Friday, October 8 2021

Boston Marathon organizers have publicly apologized for hosting the 125th edition of the world’s most celebrated running race on Indigenous Peoples Day.

Now they’re looking to redeem themselves by shining the spotlight on a member of the Narragansett tribe from Rhode Island who won the race twice in the 1930s and inspired the name ‘Heartbreak Hill’ to describe the most iconic section – and dreaded – of the course.

The Boston Athletic Association, which administers the marathon, said Monday it will honor the legacy of the late Ellison “Tarzan” Brown, Boston champion in 1936 and 1939, as the race organization approaches, as amended by the pandemic on October 11.

The Boston Marathon is traditionally held in mid-April, the Massachusetts Patriots’ unique holiday. In 2020, it was canceled in its traditional format for the first time due to the coronavirus pandemic, and due to a resurgence in COVID-19 cases, it is taking place this year in the fall rather than in the spring.

Next month’s run falls on Indigenous Peoples Day – seen in some places as an alternative to Columbus Day – and this angered enough people for the BAA in August to issue “its sincere apologies to all Indigenous Peoples who have turned up. felt ignored or feared the importance of indigenous peoples. “The day would be erased. “

Massachusetts doesn’t officially recognize Indigenous Peoples Day, but Newton – who is on the marathon course – does.

Eighty-five years after his historic first victory, Brown’s descendants have applauded the recognition of their acclaimed ancestor.

“Running and winning the Boston Marathon was something grandpa loved,” said Anna Brown-Jackson, a granddaughter of Brown.

“Being an Aboriginal person meant everything to Grandpa because he was very competitive at the start,” she said. “If someone told him that he couldn’t do something, whether it be winning the marathon or crossing a dirt road to collect seashells for his family, he would make sure to prove them wrong and do it. . “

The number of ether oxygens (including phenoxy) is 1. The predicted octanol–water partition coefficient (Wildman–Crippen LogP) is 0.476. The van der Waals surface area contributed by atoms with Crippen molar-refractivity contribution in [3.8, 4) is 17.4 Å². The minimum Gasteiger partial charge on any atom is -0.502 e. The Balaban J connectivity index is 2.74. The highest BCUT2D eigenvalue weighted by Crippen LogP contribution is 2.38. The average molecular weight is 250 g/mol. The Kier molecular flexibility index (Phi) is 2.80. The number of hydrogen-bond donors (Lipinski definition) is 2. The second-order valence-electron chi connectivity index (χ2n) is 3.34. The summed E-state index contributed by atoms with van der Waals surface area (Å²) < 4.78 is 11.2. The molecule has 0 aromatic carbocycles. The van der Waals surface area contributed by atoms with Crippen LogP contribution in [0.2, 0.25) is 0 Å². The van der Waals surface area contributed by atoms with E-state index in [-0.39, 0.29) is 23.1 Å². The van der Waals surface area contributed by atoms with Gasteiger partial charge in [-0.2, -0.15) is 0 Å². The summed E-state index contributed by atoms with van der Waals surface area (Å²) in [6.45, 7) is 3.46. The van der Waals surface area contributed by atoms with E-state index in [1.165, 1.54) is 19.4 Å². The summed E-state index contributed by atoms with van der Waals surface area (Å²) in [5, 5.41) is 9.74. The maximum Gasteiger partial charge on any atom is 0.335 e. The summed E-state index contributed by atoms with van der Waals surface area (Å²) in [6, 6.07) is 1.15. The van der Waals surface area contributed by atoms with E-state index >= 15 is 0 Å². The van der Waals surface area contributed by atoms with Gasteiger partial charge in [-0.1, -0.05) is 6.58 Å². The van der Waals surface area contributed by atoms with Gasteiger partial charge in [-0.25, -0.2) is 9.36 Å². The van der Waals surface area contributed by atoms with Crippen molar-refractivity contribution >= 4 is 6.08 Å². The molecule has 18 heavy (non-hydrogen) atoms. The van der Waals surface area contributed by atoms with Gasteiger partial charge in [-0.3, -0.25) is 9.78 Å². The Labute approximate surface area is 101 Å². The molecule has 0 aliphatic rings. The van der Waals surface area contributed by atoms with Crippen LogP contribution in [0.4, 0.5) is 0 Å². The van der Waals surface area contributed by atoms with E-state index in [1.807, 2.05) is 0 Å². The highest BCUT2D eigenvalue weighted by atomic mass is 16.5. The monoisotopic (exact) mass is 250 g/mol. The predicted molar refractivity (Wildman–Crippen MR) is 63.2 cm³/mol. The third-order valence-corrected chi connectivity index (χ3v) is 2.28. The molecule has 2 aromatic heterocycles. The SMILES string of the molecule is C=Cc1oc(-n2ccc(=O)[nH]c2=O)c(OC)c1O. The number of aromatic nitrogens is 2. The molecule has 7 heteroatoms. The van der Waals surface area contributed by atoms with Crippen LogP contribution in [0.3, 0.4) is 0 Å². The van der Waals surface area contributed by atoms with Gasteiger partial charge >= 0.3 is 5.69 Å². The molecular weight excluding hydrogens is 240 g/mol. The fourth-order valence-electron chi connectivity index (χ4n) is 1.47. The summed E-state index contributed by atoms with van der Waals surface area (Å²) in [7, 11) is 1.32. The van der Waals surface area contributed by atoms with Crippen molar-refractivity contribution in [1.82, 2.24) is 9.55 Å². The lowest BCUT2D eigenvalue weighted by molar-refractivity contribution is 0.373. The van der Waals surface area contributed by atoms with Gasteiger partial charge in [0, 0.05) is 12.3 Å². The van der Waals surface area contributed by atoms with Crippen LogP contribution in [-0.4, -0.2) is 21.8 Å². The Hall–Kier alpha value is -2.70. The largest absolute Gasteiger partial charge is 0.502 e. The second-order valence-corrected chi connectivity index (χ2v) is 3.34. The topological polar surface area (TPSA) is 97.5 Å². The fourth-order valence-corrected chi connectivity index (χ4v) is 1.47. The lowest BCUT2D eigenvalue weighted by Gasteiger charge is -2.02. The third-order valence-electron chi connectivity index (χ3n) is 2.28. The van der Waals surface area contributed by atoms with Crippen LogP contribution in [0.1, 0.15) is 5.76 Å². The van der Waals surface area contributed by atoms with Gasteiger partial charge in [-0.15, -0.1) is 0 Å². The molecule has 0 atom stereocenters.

Brown, whose tribal nickname was Deerfoot, set a world record with his second victory in Boston and represented the United States at the 1936 Hitler Olympics in Berlin alongside the great Jesse Owens.

But he’s best known for breaking onto the nascent US long-distance running scene with his first victory in 1936, when several Boston champions Johnny Kelley were overwhelmingly favorites.

Media reports from 1936 indicate that Brown had taken a considerable lead in the 26.2 mile (42.2 kilometer) race when Kelley caught him near the 20 mile (32 kilometer) mark in the Newton Hills. Kelley, they say, gave Brown a patronizing pat on the back as if to say, “Nice try – I’ll take it from here.”

It turned out badly. Brown took off, leaving Kelley in her dust and breaking her heart.

“He ran like a bat out of hell,” the Boston Globe reported at the time. Brown won in 2 hours, 33 minutes, 40 seconds; three years later, in his second victory, he was the first to beat 2:30 with a time of 2:28:51.

Brown became an instant hero to the indigenous peoples of North America. But like other high performance Indigenous athletes of his time, he fought hard against discrimination and marginalization.

In 1975, he died at the age of 60 after being deliberately run over by a car in the parking lot of a Rhode Island bar.


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